Back in May of 2007, I had been living in the Seattle area and would frequently go on exploration hikes. I would get in the Jeep and drive to some general idea of a location. This was usually as defined as, I'm going west today and see what I find. I was always looking for someplace pretty to explore. It was a time before I considered myself a photographer or had even really thought about what that meant. I was on the look out for an afternoon get-a-way. I had a camera and a tripod although I really didn't know how to use either very well. On these explorations, I would drive until I found something that looked interesting, stop and check it out. On this day in May, it was a beautiful spring day. I had stopped earlier at Lake Cushman. After spending maybe an hour here, I decided to move on. Hopped in the Jeep and headed into the Olympic National Forest. This is a lovely drive. Everything was green and lush. Eventually I ended up at a sign for Mount Ellinor. The peak is only 5944' I thought. It's a beautiful day and early enough let's do this. If it gets hairy or looks like I am going to get lost, I can always turn around and walk back down this trail. Easy day hike!
I jumped out of the Jeep, grabbed my light corduroy jacket, backpack with camera gear and strapped on my tripod with a bungee cord and headed up the path. This is nice I thought. There is no one out here. I can hear wild birds chatting with each other. As expected, there was a slight uphill climb on this trail. About 15 minutes into my relaxing hike, I saw a small patch of snow in the shade of a fallen log. Cool, snow! As I continued along, more snow. And more snow. And more snow. It was getting thick but I was on a well defined path. There was no fear of getting lost. I could certainly turn around at any time and be back at the Jeep in about 20 minutes. So I kept going up and so did the snow levels. I actually came to a sign that pointed to the summer trail. At this point, I figured the snow was several feet deep because it came up to the bottom of the sign. The summer trail was nowhere to be found. I kept along the path in the snow. There was now a heavy fog. All you could see was white and the faded evergreens. The path was getting deeper and deeper. It was up to my ankles on the sides of the path. I could see tree tops sticking up out of the snow only a few inches.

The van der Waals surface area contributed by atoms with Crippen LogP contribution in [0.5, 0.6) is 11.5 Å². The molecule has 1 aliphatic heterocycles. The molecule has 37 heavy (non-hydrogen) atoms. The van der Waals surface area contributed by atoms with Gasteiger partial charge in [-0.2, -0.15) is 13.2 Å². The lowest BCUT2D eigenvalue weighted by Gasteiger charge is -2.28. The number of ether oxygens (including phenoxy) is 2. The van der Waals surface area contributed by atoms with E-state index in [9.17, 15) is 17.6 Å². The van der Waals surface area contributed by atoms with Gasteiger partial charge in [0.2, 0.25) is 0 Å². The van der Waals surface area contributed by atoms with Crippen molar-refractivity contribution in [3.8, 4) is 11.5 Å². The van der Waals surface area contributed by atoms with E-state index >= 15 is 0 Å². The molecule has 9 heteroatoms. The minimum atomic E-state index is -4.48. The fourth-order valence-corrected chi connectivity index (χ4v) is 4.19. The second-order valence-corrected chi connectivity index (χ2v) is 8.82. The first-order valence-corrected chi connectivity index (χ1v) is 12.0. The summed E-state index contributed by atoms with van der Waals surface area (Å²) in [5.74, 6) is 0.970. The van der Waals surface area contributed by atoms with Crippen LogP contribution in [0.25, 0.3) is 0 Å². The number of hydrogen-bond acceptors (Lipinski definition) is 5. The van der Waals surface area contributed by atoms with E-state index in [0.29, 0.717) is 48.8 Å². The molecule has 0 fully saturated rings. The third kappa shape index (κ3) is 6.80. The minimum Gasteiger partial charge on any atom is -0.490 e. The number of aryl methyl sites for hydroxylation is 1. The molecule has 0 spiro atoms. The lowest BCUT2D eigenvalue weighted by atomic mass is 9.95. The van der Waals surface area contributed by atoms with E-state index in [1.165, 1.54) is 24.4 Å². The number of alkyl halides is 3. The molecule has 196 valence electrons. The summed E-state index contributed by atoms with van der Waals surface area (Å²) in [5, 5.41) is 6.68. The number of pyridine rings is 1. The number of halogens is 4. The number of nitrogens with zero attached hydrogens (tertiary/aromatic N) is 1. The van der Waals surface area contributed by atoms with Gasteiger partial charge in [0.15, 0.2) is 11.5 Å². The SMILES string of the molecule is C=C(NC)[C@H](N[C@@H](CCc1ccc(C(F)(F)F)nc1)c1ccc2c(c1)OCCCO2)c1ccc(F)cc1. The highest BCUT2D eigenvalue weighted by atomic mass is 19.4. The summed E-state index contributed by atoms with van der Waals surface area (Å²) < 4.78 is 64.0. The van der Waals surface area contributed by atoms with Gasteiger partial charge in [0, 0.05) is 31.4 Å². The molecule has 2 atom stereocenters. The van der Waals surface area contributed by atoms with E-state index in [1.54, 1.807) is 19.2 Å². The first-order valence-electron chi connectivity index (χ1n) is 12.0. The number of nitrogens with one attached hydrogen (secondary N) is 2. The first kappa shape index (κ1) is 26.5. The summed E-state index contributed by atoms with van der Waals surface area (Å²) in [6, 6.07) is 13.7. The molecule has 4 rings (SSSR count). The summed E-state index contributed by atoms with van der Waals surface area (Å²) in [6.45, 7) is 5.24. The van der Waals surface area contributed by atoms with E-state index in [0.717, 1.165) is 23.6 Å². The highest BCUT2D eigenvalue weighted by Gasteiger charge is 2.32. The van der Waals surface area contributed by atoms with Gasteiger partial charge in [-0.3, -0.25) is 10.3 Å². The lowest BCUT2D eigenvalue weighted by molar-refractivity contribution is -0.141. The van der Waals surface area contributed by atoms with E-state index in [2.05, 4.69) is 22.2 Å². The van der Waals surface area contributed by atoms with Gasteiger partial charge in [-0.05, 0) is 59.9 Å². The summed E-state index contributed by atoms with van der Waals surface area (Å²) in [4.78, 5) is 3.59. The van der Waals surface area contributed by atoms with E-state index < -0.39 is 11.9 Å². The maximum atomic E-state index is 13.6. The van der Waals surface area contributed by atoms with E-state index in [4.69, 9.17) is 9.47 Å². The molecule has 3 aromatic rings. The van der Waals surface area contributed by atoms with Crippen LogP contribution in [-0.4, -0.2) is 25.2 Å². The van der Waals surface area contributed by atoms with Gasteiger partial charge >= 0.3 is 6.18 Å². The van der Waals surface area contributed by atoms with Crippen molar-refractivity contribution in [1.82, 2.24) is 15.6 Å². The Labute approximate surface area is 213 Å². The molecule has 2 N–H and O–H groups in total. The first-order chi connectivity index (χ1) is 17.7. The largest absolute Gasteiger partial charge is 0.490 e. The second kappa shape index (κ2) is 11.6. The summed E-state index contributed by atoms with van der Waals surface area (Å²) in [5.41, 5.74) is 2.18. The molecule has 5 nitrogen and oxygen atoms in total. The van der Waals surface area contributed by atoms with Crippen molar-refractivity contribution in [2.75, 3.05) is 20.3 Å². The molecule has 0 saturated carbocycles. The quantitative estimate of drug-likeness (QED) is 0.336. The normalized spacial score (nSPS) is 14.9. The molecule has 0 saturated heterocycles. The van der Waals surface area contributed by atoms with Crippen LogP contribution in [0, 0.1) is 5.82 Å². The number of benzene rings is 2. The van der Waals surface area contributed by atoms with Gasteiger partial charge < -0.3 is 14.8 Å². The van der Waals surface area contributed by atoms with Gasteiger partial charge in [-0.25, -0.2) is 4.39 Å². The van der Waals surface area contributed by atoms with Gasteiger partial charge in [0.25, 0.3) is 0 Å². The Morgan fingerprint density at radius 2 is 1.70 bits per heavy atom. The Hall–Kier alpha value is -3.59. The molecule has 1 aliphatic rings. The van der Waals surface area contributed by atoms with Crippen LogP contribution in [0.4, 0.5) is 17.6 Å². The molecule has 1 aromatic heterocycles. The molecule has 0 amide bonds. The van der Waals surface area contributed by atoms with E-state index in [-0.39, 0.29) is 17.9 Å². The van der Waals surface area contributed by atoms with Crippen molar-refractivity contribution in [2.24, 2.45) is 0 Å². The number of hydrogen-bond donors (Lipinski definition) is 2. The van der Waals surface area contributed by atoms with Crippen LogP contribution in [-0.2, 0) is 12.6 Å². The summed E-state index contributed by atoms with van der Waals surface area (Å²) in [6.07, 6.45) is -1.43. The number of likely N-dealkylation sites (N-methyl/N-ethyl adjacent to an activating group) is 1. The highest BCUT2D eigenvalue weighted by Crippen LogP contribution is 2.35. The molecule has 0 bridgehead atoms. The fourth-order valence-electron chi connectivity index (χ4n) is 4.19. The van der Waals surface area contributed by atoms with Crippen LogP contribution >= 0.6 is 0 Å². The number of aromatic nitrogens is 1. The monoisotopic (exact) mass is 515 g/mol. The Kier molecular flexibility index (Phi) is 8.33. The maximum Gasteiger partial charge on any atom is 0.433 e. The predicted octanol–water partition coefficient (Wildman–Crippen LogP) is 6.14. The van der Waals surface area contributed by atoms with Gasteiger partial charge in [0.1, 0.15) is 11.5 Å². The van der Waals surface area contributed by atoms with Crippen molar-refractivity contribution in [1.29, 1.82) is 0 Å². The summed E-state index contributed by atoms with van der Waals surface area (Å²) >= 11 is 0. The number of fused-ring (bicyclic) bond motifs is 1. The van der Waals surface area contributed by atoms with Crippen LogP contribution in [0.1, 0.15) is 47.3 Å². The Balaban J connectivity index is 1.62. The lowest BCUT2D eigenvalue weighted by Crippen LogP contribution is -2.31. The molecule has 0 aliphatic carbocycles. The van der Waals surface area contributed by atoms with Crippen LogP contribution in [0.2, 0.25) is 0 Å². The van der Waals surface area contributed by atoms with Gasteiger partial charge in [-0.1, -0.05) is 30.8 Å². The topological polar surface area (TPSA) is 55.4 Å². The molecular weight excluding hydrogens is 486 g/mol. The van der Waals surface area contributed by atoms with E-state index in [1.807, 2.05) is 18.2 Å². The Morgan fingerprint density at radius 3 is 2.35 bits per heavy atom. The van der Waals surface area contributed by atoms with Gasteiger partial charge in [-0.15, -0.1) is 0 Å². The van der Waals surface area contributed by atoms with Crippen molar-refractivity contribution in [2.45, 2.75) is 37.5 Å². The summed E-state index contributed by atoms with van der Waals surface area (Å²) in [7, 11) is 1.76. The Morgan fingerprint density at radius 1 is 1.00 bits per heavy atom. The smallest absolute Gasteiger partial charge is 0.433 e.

"Gloves would have been good"
"Ice axe and heavy boots are required"
That left me and the two "voices" guys on top of this mountain in the middle of the wilderness of Olympic National Forest. They were very nice and generous too. They noticed that I didn't have a snack and shared their feast of fruit and nuts with me. This got the attention of a chipmonk. He had to come check us out. As we ate and chatted, one of the guys decided it was time to ask. "What are you doing up here?" This came out most likely in reference to my very obviously unprepared state. I think even the chipmonk was wondering what I was doing up there. I said I was out hiking and taking photos. What else would I be doing with this 25 pound pack with no food or water ( I had two bottles of water but had finished them by this point) and a tripod bungeed to it? I knew it had been a rhetorical question. I looked at all their trekking gear and was pretty proud that I had made it up without all that and had extra stuff. I had to ask though. "What are the ice axes for?" I was then told how you get down off this mountain.
1. Always read the sign
2. Always bring more food and water than you think you need
3. Have the proper gear
4. "What are you doing up here?" can refer to what we are trying to accomplish in life too. I was in up to my ears but swam with the sharks and still came out the other side. I have done what others thought couldn't or shouldn't be done. I overcame doubt with vision and self determination. I came out stronger and smarter.
Do you have a photo trek that you learned some important life lessons?